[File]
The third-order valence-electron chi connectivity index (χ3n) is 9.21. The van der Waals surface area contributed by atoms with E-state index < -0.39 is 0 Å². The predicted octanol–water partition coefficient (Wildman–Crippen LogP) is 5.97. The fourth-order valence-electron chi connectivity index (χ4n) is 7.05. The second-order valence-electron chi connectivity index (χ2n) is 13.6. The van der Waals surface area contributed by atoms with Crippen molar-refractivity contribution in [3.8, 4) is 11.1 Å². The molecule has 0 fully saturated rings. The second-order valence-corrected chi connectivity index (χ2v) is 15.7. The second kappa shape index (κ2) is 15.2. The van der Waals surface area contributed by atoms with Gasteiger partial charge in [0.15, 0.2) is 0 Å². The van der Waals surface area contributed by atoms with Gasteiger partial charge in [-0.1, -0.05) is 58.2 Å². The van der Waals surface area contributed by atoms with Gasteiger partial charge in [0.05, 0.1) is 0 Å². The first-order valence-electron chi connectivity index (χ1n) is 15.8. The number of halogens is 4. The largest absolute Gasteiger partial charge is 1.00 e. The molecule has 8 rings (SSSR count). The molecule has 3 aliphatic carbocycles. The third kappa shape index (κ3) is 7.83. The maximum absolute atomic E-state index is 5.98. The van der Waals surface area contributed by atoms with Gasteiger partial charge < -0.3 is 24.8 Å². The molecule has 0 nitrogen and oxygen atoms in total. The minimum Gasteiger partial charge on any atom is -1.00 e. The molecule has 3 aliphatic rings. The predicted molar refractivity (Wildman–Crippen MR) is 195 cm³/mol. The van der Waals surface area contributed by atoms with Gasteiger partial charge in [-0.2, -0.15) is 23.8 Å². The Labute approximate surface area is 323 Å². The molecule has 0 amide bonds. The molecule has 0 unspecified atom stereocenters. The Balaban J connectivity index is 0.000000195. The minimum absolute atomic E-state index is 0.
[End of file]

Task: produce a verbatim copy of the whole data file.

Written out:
The third-order valence-electron chi connectivity index (χ3n) is 9.21. The van der Waals surface area contributed by atoms with E-state index < -0.39 is 0 Å². The predicted octanol–water partition coefficient (Wildman–Crippen LogP) is 5.97. The fourth-order valence-electron chi connectivity index (χ4n) is 7.05. The second-order valence-electron chi connectivity index (χ2n) is 13.6. The van der Waals surface area contributed by atoms with Crippen molar-refractivity contribution in [3.8, 4) is 11.1 Å². The molecule has 0 fully saturated rings. The second-order valence-corrected chi connectivity index (χ2v) is 15.7. The second kappa shape index (κ2) is 15.2. The van der Waals surface area contributed by atoms with Gasteiger partial charge in [0.15, 0.2) is 0 Å². The van der Waals surface area contributed by atoms with Gasteiger partial charge in [-0.1, -0.05) is 58.2 Å². The van der Waals surface area contributed by atoms with Gasteiger partial charge in [0.05, 0.1) is 0 Å². The first-order valence-electron chi connectivity index (χ1n) is 15.8. The number of halogens is 4. The largest absolute Gasteiger partial charge is 1.00 e. The molecule has 8 rings (SSSR count). The molecule has 3 aliphatic carbocycles. The third kappa shape index (κ3) is 7.83. The maximum absolute atomic E-state index is 5.98. The van der Waals surface area contributed by atoms with Gasteiger partial charge < -0.3 is 24.8 Å². The molecule has 0 nitrogen and oxygen atoms in total. The minimum Gasteiger partial charge on any atom is -1.00 e. The molecule has 3 aliphatic rings. The predicted molar refractivity (Wildman–Crippen MR) is 195 cm³/mol. The van der Waals surface area contributed by atoms with Gasteiger partial charge in [-0.2, -0.15) is 23.8 Å². The Labute approximate surface area is 323 Å². The molecule has 0 amide bonds. The molecule has 0 unspecified atom stereocenters. The Balaban J connectivity index is 0.000000195. The minimum absolute atomic E-state index is 0.